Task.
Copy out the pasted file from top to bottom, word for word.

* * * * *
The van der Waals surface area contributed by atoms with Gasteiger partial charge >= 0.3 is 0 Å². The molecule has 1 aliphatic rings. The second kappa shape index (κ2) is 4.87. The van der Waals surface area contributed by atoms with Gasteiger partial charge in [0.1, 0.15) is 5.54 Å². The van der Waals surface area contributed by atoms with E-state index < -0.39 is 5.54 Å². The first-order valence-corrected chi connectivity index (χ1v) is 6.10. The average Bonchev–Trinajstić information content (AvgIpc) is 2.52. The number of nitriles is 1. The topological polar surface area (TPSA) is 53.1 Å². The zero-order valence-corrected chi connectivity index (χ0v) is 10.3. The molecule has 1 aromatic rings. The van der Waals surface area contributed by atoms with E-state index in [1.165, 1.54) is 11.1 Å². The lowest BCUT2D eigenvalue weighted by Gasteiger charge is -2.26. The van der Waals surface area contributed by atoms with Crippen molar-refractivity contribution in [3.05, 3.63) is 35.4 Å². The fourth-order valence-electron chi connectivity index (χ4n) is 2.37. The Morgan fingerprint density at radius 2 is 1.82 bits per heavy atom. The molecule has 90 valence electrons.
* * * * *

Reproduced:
The van der Waals surface area contributed by atoms with Gasteiger partial charge >= 0.3 is 0 Å². The molecule has 1 aliphatic rings. The second kappa shape index (κ2) is 4.87. The van der Waals surface area contributed by atoms with Gasteiger partial charge in [0.1, 0.15) is 5.54 Å². The van der Waals surface area contributed by atoms with E-state index < -0.39 is 5.54 Å². The first-order valence-corrected chi connectivity index (χ1v) is 6.10. The average Bonchev–Trinajstić information content (AvgIpc) is 2.52. The number of nitriles is 1. The topological polar surface area (TPSA) is 53.1 Å². The zero-order valence-corrected chi connectivity index (χ0v) is 10.3. The molecule has 1 aromatic rings. The van der Waals surface area contributed by atoms with E-state index in [1.165, 1.54) is 11.1 Å². The lowest BCUT2D eigenvalue weighted by Gasteiger charge is -2.26. The van der Waals surface area contributed by atoms with Crippen molar-refractivity contribution in [3.05, 3.63) is 35.4 Å². The fourth-order valence-electron chi connectivity index (χ4n) is 2.37. The Morgan fingerprint density at radius 2 is 1.82 bits per heavy atom. The molecule has 90 valence electrons.